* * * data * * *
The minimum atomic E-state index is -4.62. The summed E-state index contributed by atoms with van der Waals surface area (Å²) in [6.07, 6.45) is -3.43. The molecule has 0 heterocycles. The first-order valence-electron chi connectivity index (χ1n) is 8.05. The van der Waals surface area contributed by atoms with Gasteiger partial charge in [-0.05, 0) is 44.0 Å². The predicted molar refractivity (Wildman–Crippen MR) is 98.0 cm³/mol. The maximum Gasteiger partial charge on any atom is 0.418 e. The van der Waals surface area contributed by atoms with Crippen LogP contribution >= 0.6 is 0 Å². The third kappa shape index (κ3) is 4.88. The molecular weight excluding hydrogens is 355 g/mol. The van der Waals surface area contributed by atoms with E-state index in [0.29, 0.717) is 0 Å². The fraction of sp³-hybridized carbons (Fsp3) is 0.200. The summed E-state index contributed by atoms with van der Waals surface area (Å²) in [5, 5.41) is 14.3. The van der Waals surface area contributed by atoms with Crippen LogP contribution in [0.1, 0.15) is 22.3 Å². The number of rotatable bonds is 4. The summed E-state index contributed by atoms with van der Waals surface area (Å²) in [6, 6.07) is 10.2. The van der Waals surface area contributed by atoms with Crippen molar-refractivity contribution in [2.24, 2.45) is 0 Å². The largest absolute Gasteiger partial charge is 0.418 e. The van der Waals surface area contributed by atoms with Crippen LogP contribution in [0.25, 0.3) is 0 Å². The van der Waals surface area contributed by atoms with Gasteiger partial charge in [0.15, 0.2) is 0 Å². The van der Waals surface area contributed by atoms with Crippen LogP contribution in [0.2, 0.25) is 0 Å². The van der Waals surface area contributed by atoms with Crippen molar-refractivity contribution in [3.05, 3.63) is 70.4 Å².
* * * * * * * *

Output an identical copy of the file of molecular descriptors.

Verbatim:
The minimum atomic E-state index is -4.62. The summed E-state index contributed by atoms with van der Waals surface area (Å²) in [6.07, 6.45) is -3.43. The molecule has 0 heterocycles. The first-order valence-electron chi connectivity index (χ1n) is 8.05. The van der Waals surface area contributed by atoms with Gasteiger partial charge in [-0.05, 0) is 44.0 Å². The predicted molar refractivity (Wildman–Crippen MR) is 98.0 cm³/mol. The maximum Gasteiger partial charge on any atom is 0.418 e. The van der Waals surface area contributed by atoms with Crippen LogP contribution >= 0.6 is 0 Å². The third kappa shape index (κ3) is 4.88. The molecular weight excluding hydrogens is 355 g/mol. The van der Waals surface area contributed by atoms with E-state index in [0.29, 0.717) is 0 Å². The fraction of sp³-hybridized carbons (Fsp3) is 0.200. The summed E-state index contributed by atoms with van der Waals surface area (Å²) in [5, 5.41) is 14.3. The van der Waals surface area contributed by atoms with Crippen LogP contribution in [0.1, 0.15) is 22.3 Å². The number of rotatable bonds is 4. The summed E-state index contributed by atoms with van der Waals surface area (Å²) in [6, 6.07) is 10.2. The van der Waals surface area contributed by atoms with Crippen molar-refractivity contribution in [2.24, 2.45) is 0 Å². The largest absolute Gasteiger partial charge is 0.418 e. The van der Waals surface area contributed by atoms with Crippen LogP contribution in [0.25, 0.3) is 0 Å². The van der Waals surface area contributed by atoms with Gasteiger partial charge in [0.15, 0.2) is 0 Å². The van der Waals surface area contributed by atoms with Crippen LogP contribution in [0.2, 0.25) is 0 Å². The van der Waals surface area contributed by atoms with Crippen molar-refractivity contribution in [3.05, 3.63) is 70.4 Å².